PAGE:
Pirate Attacks Rising Off East Africa, Pentagon



Pirates once again prowl the high seas off shore of this tiny country on the strategic Horn of Africa.

Navy Capt. Richard Rodriguez, chief of staff of the Combined Joint Task Force-Horn of Africa, said Sunday U.S. forces are monitoring of piracy in the area.

“It certainly has increased over the last eight weeks,” he told reporters.

After an absence of pirate attacks on commercial vessels for five years, there have been at least four incidents in the area since April 14, according to records kept by the IMB Piracy Reporting Center. The attacks are cause for concern but not surprising given the instability in the region.

On April 16, for example, a container ship in the Red Sea was repeatedly approached  by small skiffs, according to the center,  which tracks the crime. Armed guards on the ship showed their weapons  and fired shots, turning away the skiffs. The center reported three other pirate attacks between April 14 and 22, its records show.

Piracy is one of several security concerns in Africa among of top Pentagon officials, including Defense Secretary Jim Mattis. He is the first Trump administration official to visit Africa. During his one-day visit, Mattis is meeting with Djibouti’s leaders as well as U.S. and allied troops at this breezy, steamy base.

Piracy was a huge issue in the region earlier in the decade, with hundreds of attacks each year in waters nearby. Increased security has largely squelched the problem.

Another worry, or at least an eyebrow raiser, is China’s construction of its own military base here.

China also shares concern about piracy but also seeks access to Africa’s mineral wealth. For the moment, the biggest worry for the Pentagon is how crowding will affect U.S. military operations from Camp Lemonnier, according to military budget documents that call for an expansion of the base.

The U.S. presence here in the former French colony gained urgency after the Sept. 11 attacks. A small presence in the years following 2001 led to long-term leases for space at the military outpost. In 2014, officials from the U.S. and Djibouti signed a 20-year deal with an option for another decade — at the cost of about $65 million per year — a signal that problems besetting the region are not fading.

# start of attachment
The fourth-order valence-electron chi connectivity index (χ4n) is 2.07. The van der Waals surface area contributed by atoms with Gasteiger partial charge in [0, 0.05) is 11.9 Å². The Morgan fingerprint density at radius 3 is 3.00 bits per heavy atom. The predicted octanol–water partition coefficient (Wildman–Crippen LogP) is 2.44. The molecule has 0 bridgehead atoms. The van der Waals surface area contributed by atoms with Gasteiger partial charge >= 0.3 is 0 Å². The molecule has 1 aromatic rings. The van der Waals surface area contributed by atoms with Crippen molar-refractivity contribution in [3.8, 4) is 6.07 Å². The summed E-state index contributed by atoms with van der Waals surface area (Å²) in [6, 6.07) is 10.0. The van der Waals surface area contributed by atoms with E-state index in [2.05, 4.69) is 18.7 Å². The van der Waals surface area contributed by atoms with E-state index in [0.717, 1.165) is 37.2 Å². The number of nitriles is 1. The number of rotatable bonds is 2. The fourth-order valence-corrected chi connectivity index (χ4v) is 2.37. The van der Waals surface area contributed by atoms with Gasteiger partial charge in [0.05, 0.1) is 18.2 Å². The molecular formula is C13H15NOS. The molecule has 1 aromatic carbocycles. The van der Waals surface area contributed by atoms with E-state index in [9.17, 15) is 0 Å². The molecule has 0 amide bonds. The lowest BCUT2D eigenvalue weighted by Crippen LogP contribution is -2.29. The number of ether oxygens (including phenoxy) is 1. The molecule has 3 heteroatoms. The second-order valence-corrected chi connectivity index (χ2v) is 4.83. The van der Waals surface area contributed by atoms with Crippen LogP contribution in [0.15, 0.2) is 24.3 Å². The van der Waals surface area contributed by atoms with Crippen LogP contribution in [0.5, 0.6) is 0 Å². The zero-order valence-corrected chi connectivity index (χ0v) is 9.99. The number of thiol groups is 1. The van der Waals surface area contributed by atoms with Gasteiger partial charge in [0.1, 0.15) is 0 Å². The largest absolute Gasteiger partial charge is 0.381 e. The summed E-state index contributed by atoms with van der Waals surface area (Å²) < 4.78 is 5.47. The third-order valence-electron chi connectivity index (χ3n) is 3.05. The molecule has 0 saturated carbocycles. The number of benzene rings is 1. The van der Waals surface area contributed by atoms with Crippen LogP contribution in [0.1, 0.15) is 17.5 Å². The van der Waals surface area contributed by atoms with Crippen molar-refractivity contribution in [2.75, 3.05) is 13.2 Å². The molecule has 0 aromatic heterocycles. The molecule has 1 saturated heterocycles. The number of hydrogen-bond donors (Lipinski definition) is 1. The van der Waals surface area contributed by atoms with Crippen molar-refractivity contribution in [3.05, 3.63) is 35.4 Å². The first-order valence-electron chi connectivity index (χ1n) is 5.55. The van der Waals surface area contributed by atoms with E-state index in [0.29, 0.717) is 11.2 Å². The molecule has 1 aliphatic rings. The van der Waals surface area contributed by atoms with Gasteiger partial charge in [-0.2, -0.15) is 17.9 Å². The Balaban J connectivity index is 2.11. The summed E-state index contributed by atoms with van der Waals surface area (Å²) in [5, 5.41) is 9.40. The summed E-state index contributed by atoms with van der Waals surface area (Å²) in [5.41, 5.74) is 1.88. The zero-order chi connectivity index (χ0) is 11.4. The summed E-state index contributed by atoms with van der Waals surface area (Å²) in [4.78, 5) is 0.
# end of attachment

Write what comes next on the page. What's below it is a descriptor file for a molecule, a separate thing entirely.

Among them: a particularly virulent branch of al-Qaeda in the Arabian Peninsula, which aims to attack U.S. and western targets. A Navy SEAL raid targeting the group ended badly in January with the loss of one commando, civilian casualties and the destruction of a U.S. warplane. Special operators here live and work behind a screened, fenced compound, essentially a base within the base.

And then there are those pirates. They have haunted the Gulf of Aden for years, seeking ransom in return for hostages and the commercial vessels they seize.

Djibouti’s strategic position, astride the Gulf of Aden and the Red Sea, make it an ideal launching pad for responding to piracy and terrorist groups in the region.

The camp, a former outpost of the French Foreign Legion, is  named for Brig.  Gen. Emile Lemonnier. He was beheaded by Japanese forces in southeast Asia at the end of  World War II after his garrison was overrun.

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